Robert Pogson’s blog: Perhaps the most prolific blogger in the group who clearly puts everyone to shame in the output department, Mr. Pogson’s blog holds a wealth of information.

Take a look at these and others before voting. Since you’re here, you already know what this blog is like — it’s a lot like its CrunchBang doppelganger, Larry the CrunchBang Guy.

Vote for the best ones and hopefully we’ll see you in the next round.

And thank you again, FOSS Force.

This blog, and all other blogs by Larry the Free Software Guy, Larry the CrunchBang Guy and Larry Cafiero, are licensed under the Creative Commons Attribution-NonCommercial-NoDerivs CC BY-NC-ND license. In short, this license allows others to download this work and share it with others as long as they credit me as the author, but others can’t change it in any way or use it commercially.

(Larry Cafiero is one of the founders of the Lindependence Project and develops business software at Redwood Digital Research, a consultancy that provides FOSS solutions in the small business and home office environment.)

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Eliminate DRM!

Happy birthday, Debian

August 15, 2013 1 comment

A quick reminder: Despite the fact that it’s still about eight hours to midnight where I am, in many parts of the world it’s already August 16, which is Debian’s birthday.

So raise a glass of whatever you’re drinking (whatever it may be) and wish one of the Linux pioneers a happy and hearty 20th birthday.

Here’s the message from Debian on the occasion.

This blog, and all other blogs by Larry the Free Software Guy, Larry the CrunchBang Guy and Larry Cafiero, are licensed under the Creative Commons Attribution-NonCommercial-NoDerivs CC BY-NC-ND license. In short, this license allows others to download this work and share it with others as long as they credit me as the author, but others can’t change it in any way or use it commercially.

(Larry Cafiero is one of the founders of the Lindependence Project and develops business software at Redwood Digital Research, a consultancy that provides FOSS solutions in the small business and home office environment.)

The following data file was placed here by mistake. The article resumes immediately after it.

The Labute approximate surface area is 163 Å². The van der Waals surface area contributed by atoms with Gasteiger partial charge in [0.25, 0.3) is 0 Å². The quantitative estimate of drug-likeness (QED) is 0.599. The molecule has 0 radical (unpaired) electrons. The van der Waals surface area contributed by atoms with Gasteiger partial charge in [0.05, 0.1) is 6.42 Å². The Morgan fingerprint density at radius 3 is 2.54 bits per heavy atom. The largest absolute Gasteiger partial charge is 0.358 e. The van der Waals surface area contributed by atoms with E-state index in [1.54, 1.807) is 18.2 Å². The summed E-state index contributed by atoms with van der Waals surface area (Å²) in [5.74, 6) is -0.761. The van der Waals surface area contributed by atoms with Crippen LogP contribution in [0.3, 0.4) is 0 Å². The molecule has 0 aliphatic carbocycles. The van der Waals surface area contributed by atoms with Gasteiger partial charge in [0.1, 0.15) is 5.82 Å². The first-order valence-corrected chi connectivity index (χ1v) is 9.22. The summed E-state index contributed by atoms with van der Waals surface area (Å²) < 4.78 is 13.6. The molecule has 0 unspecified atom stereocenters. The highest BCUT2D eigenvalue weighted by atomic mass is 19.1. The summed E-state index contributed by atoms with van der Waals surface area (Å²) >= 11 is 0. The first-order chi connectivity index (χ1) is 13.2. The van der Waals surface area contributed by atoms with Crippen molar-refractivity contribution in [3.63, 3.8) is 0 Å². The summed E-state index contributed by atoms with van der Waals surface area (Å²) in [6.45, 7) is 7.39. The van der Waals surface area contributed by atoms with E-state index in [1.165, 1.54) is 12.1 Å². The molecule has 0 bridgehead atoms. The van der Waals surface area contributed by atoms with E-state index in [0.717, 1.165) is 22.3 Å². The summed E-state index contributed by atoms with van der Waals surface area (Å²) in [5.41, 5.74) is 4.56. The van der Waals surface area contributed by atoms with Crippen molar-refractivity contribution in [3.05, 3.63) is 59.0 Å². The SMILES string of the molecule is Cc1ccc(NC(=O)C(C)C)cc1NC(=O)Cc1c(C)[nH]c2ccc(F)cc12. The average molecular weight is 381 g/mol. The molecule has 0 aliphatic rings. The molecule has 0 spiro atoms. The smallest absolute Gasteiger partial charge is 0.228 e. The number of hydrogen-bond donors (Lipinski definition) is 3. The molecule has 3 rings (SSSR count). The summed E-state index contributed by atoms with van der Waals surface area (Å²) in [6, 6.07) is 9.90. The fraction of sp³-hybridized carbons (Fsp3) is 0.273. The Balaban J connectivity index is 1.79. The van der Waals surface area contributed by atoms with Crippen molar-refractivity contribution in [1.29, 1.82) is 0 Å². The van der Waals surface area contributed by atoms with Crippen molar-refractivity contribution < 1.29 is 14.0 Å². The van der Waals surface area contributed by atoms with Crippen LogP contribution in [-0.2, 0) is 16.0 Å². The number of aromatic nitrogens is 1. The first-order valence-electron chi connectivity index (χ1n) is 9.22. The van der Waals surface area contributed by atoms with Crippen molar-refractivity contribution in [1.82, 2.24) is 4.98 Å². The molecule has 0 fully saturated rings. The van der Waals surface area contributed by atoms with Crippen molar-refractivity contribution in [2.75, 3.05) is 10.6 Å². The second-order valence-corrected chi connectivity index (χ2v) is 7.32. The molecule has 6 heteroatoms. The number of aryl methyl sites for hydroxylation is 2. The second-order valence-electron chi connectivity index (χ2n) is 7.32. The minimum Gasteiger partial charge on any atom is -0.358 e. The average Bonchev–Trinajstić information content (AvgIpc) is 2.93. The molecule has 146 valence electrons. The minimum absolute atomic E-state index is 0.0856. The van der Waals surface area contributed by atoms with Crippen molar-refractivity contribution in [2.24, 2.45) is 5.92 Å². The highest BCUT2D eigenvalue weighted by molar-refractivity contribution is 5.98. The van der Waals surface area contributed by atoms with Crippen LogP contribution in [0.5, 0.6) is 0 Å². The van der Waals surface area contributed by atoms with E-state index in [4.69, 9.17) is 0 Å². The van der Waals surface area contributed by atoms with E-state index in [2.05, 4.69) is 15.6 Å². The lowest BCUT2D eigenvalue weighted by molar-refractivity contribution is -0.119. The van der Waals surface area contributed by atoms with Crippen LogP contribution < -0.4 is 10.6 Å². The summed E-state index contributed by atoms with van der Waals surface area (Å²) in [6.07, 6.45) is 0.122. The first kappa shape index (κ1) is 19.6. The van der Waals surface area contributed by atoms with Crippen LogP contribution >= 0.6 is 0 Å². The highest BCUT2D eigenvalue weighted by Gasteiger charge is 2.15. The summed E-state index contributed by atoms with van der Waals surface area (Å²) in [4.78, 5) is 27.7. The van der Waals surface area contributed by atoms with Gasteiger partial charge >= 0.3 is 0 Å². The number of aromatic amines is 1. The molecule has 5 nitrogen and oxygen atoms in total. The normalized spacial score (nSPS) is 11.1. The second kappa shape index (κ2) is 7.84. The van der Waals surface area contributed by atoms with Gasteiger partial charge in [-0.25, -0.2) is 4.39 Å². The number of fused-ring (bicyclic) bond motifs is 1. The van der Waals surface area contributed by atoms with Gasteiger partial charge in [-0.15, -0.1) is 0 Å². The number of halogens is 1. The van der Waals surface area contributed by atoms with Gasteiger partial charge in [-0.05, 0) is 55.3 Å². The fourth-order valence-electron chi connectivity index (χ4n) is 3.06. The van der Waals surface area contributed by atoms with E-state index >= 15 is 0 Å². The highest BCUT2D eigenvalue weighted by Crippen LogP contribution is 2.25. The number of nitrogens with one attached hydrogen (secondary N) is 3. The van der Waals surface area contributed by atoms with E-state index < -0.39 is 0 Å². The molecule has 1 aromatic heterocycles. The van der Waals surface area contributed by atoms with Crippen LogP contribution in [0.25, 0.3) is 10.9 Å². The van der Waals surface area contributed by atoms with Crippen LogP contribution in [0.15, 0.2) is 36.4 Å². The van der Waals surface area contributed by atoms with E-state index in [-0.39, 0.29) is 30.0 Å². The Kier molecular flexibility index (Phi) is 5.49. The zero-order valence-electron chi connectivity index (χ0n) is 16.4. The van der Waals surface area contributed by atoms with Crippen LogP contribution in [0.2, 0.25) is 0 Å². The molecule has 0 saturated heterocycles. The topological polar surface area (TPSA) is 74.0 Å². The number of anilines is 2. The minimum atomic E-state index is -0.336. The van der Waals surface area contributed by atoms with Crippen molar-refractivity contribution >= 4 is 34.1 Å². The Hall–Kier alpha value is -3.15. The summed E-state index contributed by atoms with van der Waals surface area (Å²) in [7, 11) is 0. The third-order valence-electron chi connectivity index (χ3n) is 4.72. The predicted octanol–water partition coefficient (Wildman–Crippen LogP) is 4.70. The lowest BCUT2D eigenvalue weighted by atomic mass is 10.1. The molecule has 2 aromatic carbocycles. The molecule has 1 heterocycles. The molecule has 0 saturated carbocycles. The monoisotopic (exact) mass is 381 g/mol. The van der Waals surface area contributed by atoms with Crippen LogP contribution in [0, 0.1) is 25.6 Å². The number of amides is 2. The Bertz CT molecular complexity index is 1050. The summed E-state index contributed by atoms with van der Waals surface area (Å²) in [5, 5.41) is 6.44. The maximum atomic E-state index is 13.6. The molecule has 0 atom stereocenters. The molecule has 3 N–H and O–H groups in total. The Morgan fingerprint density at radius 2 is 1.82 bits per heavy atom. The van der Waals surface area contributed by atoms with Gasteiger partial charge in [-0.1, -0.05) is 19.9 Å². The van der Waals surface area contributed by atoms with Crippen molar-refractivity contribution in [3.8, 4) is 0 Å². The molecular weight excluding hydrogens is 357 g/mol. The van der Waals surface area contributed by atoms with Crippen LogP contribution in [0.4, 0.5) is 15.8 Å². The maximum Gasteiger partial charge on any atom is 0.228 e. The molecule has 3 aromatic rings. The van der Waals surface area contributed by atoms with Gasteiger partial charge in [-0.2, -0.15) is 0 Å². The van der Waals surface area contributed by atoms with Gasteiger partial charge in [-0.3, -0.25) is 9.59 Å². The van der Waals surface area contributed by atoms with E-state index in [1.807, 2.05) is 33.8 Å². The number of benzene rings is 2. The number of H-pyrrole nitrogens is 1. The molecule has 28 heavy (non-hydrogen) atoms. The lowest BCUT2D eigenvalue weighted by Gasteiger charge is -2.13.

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Eliminate DRM!

Isn’t it ironic, don’t you think?

August 10, 2013 1 comment

Tomorrow at the solar-powered Felton Fire Station at 1 p.m., the Felton Linux Users Group is holding its monthly meeting, and we’re having a speak from Canonical coming to talk to us.

As one of the founders of the group and usually the one who kicks off the meeting and introduces guest speakers, I get to introduce him to the group before he speaks.

It’s a free ride when you already paid. Anyway, it should be fun.

Meanwhile, some of you may have had my Lavabit address — I had a Lavabit account and used it for CrunchBang/FOSS related e-mails. Of course, you probably heard by now about how Ladar Levison took the site down for reasons he can’t talk about, but are somewhat tied to his protecting the privacy of the 350,000 users on Lavabit (one of whom, reportedly, was an Edward Snowden, of NSA contractor fame).

I’m currently looking for a replacement.

So tomorrow, watch for the weekly Larry the Free Software Guy tome. It’ll be here, right on time.

This blog, and all other blogs by Larry the Free Software Guy, Larry the CrunchBang Guy and Larry Cafiero, are licensed under the Creative Commons Attribution-NonCommercial-NoDerivs CC BY-NC-ND license. In short, this license allows others to download this work and share it with others as long as they credit me as the author, but others can’t change it in any way or use it commercially.

(Larry Cafiero is one of the founders of the Lindependence Project and develops business software at Redwood Digital Research, a consultancy that provides FOSS solutions in the small business and home office environment.)

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Eliminate DRM!

When did you start?

August 5, 2013 4 comments